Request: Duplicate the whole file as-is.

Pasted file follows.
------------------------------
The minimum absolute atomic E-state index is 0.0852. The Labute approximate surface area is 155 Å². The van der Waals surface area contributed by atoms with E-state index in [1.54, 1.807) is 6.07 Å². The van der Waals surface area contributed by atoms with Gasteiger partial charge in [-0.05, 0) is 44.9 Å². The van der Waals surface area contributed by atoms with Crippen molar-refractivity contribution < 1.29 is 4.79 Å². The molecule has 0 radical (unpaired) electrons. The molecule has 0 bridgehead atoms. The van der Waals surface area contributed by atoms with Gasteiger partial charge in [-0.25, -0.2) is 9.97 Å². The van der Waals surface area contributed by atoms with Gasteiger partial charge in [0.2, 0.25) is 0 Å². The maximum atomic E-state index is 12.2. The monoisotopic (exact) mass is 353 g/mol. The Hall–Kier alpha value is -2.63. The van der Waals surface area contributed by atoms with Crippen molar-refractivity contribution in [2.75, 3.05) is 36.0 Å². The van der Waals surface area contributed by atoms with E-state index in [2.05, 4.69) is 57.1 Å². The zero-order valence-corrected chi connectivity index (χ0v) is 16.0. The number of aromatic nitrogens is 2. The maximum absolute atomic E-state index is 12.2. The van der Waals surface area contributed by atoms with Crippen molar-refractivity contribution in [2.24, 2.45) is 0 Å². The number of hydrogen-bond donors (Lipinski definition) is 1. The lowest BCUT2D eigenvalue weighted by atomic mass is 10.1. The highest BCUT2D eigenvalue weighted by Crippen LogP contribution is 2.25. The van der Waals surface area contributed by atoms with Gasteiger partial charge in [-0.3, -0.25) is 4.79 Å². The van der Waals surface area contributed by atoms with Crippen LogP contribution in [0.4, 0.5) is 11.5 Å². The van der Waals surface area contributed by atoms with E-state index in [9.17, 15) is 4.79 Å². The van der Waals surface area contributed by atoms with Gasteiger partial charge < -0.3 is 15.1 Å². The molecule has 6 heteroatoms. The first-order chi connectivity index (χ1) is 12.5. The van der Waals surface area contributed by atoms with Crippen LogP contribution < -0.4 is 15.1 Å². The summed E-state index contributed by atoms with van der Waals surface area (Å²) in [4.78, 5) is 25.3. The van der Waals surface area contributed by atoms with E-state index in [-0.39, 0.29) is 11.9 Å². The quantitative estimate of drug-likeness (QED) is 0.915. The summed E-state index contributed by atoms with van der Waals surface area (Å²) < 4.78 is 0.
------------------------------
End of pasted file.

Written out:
The minimum absolute atomic E-state index is 0.0852. The Labute approximate surface area is 155 Å². The van der Waals surface area contributed by atoms with E-state index in [1.54, 1.807) is 6.07 Å². The van der Waals surface area contributed by atoms with Gasteiger partial charge in [-0.05, 0) is 44.9 Å². The van der Waals surface area contributed by atoms with Crippen molar-refractivity contribution < 1.29 is 4.79 Å². The molecule has 0 radical (unpaired) electrons. The molecule has 0 bridgehead atoms. The van der Waals surface area contributed by atoms with Gasteiger partial charge in [-0.25, -0.2) is 9.97 Å². The van der Waals surface area contributed by atoms with Gasteiger partial charge in [0.2, 0.25) is 0 Å². The maximum atomic E-state index is 12.2. The monoisotopic (exact) mass is 353 g/mol. The Hall–Kier alpha value is -2.63. The van der Waals surface area contributed by atoms with Crippen molar-refractivity contribution in [2.75, 3.05) is 36.0 Å². The van der Waals surface area contributed by atoms with E-state index in [2.05, 4.69) is 57.1 Å². The zero-order valence-corrected chi connectivity index (χ0v) is 16.0. The number of aromatic nitrogens is 2. The maximum absolute atomic E-state index is 12.2. The van der Waals surface area contributed by atoms with Crippen molar-refractivity contribution in [2.24, 2.45) is 0 Å². The number of hydrogen-bond donors (Lipinski definition) is 1. The lowest BCUT2D eigenvalue weighted by atomic mass is 10.1. The highest BCUT2D eigenvalue weighted by Crippen LogP contribution is 2.25. The van der Waals surface area contributed by atoms with Gasteiger partial charge in [-0.3, -0.25) is 4.79 Å². The van der Waals surface area contributed by atoms with Crippen LogP contribution in [0.4, 0.5) is 11.5 Å². The van der Waals surface area contributed by atoms with E-state index in [9.17, 15) is 4.79 Å². The van der Waals surface area contributed by atoms with Gasteiger partial charge < -0.3 is 15.1 Å². The molecule has 6 heteroatoms. The first-order chi connectivity index (χ1) is 12.5. The van der Waals surface area contributed by atoms with Crippen LogP contribution < -0.4 is 15.1 Å². The summed E-state index contributed by atoms with van der Waals surface area (Å²) in [4.78, 5) is 25.3. The van der Waals surface area contributed by atoms with E-state index in [-0.39, 0.29) is 11.9 Å². The quantitative estimate of drug-likeness (QED) is 0.915. The summed E-state index contributed by atoms with van der Waals surface area (Å²) < 4.78 is 0.